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Gylippus was a Spartan general of the 5th century BC; he was the son of Cleandridas, who had been expelled from Sparta for accepting Athenian bribes in 446 BC and had settled at Thurii. His mother may have been a helot. When Alcibiades urged the Spartans to send a general to lead the Syracusan resistance against the Athenian expedition, Gylippus was appointed (414 BC), and his arrival was a turning point of the struggle. More daring than Nicias, the Athenian commander he faced, he was able to gain an upper hand by driving the Athenians from key strategic locations and essentially break the siege. When Athens sent Demosthenes with reinforcements, he too was defeated by Gylippus, which ultimately lead to the downfall of the Athenian campaign in Syracuse.

Diodorus, probably following Timaeus, represents him as inducing the Syracusans to pass sentence of death on the captive Athenian generals, but there is also the statement of Philistus (Plutarch, Nicias, 28), a Syracusan who himself took part in the defence, and Thucydides (vii. 86), that he tried, though without success, to save their lives, wishing to take them to Sparta as a signal proof of his success.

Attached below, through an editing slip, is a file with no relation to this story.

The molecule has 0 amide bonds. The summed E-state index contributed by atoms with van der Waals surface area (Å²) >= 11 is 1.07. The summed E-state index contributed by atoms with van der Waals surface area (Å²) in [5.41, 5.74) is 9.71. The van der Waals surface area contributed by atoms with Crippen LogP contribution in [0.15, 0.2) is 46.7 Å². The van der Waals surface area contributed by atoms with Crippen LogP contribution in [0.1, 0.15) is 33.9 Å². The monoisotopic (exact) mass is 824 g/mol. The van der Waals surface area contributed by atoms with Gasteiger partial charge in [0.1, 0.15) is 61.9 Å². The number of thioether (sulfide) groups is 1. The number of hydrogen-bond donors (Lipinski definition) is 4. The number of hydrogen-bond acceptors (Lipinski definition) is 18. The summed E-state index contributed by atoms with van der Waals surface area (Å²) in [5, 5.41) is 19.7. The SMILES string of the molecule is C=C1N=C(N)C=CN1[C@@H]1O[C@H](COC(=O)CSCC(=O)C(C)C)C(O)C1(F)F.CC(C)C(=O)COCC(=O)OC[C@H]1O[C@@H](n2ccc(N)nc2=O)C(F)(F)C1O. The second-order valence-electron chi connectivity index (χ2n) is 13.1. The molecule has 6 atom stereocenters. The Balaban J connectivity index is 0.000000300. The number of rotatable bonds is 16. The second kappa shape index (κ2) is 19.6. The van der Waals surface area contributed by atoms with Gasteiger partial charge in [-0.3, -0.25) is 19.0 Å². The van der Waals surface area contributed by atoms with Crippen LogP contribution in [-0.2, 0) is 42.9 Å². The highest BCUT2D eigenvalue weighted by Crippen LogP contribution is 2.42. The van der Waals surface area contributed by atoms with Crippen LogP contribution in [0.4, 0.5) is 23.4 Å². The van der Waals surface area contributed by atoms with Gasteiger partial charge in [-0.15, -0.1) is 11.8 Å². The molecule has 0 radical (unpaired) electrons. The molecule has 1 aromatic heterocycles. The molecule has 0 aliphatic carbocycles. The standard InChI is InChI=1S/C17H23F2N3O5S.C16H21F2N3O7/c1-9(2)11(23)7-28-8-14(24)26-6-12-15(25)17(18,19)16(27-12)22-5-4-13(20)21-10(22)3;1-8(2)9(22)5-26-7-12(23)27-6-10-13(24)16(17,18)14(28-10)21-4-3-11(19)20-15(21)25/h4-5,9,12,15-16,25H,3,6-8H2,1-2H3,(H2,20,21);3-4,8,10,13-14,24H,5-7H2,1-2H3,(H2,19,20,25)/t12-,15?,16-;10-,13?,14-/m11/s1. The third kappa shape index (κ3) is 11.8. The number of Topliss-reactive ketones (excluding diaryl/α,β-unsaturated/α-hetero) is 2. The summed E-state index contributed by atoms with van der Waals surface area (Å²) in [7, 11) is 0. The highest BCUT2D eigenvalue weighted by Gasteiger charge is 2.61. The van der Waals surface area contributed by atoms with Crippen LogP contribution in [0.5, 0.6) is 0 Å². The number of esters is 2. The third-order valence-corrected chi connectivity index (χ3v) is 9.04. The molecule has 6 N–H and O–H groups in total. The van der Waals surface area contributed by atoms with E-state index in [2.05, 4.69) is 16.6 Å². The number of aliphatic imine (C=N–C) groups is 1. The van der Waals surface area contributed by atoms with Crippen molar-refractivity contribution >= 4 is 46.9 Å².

Gylippus, like his father, met his downfall in a financial scandal; entrusted by Lysander with an immense sum which he was to deliver to the ephors at Sparta, he could not resist the temptation to enrich himself and, on discovery, went into exile, having been condemned to death in his absence.

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